Digital Witness fills an important gap in the information ecosystem surrounding open-source human rights work. It renders the field accessible in a way that it has not been to date, by opening up all aspects of it – the academic, the practical, the personal, the technical – to actors who may otherwise have only been exposed to one or two of them. It is to be hoped that it is the first of many editions to come, and that it will act as a springboard for further research in the field.

References

  • 1. Dr Emma Irving has held the position of Assistant Professor of Public International Law at the Grotius Centre for International Legal Studies at Leiden Law School, and has degrees from the Universities of Amsterdam (PhD), Leiden (LLM) and Cambridge (MA).
  • 2. Digital Witness, Part I, Chaps 1–5.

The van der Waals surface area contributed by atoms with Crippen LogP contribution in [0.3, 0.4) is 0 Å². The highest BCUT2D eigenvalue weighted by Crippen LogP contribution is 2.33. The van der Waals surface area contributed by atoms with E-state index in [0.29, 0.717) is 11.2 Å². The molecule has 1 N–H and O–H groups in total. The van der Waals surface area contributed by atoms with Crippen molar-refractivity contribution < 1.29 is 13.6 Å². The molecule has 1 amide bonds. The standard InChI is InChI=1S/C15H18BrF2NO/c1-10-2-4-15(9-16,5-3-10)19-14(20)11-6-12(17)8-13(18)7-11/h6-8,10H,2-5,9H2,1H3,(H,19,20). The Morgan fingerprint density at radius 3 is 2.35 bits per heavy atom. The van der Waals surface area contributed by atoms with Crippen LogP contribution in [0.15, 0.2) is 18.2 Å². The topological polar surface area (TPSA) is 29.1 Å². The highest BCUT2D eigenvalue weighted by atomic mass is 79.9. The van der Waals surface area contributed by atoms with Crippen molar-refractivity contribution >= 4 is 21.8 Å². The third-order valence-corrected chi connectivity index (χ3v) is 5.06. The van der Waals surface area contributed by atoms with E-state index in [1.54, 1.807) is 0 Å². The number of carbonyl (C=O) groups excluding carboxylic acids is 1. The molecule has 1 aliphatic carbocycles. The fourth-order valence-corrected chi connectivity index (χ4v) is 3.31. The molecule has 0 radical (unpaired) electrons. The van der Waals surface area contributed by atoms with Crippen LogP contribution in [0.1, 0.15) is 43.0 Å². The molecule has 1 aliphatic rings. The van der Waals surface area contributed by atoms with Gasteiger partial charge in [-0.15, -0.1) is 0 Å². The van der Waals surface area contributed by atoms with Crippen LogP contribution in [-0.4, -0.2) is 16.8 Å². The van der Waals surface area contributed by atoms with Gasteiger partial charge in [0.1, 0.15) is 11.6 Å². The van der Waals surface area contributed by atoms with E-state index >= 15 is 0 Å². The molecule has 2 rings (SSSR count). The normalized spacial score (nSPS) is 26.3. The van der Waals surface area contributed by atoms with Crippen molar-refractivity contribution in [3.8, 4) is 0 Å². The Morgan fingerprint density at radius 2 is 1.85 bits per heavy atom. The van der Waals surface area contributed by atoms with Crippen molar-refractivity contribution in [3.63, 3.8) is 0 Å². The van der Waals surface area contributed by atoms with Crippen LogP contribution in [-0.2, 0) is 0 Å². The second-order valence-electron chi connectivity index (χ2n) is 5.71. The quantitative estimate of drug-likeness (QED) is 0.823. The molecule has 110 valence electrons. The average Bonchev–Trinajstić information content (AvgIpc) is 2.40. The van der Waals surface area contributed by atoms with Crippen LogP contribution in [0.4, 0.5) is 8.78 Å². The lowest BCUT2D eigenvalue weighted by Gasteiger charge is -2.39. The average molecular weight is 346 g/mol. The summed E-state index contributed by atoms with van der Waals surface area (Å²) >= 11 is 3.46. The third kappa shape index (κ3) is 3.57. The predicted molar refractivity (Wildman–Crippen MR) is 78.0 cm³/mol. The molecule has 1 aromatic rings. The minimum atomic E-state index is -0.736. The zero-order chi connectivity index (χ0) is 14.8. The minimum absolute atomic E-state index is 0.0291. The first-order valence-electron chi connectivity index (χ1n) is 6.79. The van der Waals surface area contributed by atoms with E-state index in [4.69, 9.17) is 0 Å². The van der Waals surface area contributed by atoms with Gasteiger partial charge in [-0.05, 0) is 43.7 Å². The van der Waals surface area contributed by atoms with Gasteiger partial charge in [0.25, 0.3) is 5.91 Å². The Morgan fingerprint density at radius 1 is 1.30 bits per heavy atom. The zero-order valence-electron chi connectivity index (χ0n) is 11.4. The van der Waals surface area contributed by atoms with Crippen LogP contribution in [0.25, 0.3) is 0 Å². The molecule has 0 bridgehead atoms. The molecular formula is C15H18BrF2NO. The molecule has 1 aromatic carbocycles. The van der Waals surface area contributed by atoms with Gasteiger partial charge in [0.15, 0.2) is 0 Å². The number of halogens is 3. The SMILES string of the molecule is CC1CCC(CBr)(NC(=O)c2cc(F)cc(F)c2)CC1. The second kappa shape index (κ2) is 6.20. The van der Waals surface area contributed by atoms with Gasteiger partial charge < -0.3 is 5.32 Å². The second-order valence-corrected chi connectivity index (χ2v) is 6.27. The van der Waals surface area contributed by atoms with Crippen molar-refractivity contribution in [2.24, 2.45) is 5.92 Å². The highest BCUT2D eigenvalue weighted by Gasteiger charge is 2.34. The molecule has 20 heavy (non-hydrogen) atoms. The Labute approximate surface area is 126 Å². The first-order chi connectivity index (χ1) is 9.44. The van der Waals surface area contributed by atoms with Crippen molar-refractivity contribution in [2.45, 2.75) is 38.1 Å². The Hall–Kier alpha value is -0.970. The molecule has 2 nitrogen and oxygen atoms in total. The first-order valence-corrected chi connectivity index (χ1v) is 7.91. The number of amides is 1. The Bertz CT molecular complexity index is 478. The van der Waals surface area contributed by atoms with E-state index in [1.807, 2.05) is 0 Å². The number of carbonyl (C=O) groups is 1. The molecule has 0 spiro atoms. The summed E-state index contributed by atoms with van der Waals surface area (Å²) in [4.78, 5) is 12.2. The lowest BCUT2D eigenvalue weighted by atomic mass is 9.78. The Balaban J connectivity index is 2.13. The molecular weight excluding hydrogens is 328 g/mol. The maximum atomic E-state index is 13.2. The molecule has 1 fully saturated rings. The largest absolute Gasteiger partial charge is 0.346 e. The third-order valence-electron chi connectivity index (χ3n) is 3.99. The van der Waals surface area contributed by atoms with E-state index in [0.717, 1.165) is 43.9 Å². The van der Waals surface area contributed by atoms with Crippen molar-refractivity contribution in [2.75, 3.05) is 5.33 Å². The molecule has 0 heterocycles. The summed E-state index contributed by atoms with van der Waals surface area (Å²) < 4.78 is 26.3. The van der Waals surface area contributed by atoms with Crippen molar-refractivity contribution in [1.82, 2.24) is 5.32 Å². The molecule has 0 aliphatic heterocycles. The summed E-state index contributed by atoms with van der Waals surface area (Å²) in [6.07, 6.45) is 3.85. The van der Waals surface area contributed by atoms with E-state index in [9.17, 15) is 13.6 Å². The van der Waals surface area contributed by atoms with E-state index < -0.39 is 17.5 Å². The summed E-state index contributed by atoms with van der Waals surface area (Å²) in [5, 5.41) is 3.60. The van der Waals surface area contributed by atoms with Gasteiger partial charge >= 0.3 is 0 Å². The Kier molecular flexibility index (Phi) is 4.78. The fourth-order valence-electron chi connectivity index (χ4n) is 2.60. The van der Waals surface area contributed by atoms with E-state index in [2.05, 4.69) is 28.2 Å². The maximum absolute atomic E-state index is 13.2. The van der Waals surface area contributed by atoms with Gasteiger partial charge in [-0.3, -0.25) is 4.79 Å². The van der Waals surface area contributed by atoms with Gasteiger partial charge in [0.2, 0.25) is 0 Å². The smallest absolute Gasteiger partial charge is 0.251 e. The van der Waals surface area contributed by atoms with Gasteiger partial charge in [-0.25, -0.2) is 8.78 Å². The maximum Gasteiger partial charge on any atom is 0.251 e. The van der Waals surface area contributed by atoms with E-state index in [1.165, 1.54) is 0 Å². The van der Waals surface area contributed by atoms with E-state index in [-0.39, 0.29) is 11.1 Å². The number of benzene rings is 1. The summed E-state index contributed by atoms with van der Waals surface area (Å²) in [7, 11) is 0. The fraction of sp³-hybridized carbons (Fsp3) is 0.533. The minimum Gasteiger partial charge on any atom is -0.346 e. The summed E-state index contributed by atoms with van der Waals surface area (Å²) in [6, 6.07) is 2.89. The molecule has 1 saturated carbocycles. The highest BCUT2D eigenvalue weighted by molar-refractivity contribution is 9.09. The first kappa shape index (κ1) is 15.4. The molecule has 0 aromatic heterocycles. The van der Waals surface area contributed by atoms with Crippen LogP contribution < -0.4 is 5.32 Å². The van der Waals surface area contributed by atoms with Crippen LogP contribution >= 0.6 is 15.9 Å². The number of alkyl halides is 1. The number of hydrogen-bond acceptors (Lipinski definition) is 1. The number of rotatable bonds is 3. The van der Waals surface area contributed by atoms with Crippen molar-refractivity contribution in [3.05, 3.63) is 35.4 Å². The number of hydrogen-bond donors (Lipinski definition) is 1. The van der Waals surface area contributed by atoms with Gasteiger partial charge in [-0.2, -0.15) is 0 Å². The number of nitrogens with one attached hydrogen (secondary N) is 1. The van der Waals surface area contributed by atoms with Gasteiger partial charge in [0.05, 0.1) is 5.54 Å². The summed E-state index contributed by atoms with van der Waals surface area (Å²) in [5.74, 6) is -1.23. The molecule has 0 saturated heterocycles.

• 3. Ibid., Part II, Chaps 6–10.
  • 4. Ibid., Part III, Chaps 11–13.
  • 5. Ibid., Part IV, Chaps 14, 1.
  • 6. Paul Meyers, “How to Conduct Discovery Using Open Source Methods”, in Digital Witness, pp. 109–111.
  • 7. Christopher Koettl, Daragh Murray and Sam Dubberley, “Open Source Investigation for Human Rights Reporting: A Brief History”, in Digital Witness, pp. 12–32.
  • 8. Alexa Koenig, “Open Source Evidence and Human Rights Cases: A Modern Social History”, in Digital Witness, pp. 32–4.
  • 9. Ella McPherson, Isabel Guenette and Matt Mahmoudi, “Open Source Investigations and the Technology Driven Knowledge Controversy in Human Rights Fact Finding”, in Digital Witness, pp. 68–87.
  • 10. Micah Farfour, “The Role and Use of Satellite Imagery for Human Rights Investigations”, in Digital Witness, pp. 228–249.
  • 11. Sam Dubberley, Alexa Koenig and Daragh Murray, “Introduction: The Emergence of Digital Witnesses”, in Digital Witness, p. 3.
  • 12. Fred Abrahams and Daragh Murray, “Open Source Information: Part of the Puzzle”, in Digital Witness, pp. 317–331.
  • 13. Alexa Koenig and Lindsay Freeman, “Open Source Investigations for Legal Accountability: Challenges and Best Practices”, in Digital Witness, pp. 331–323.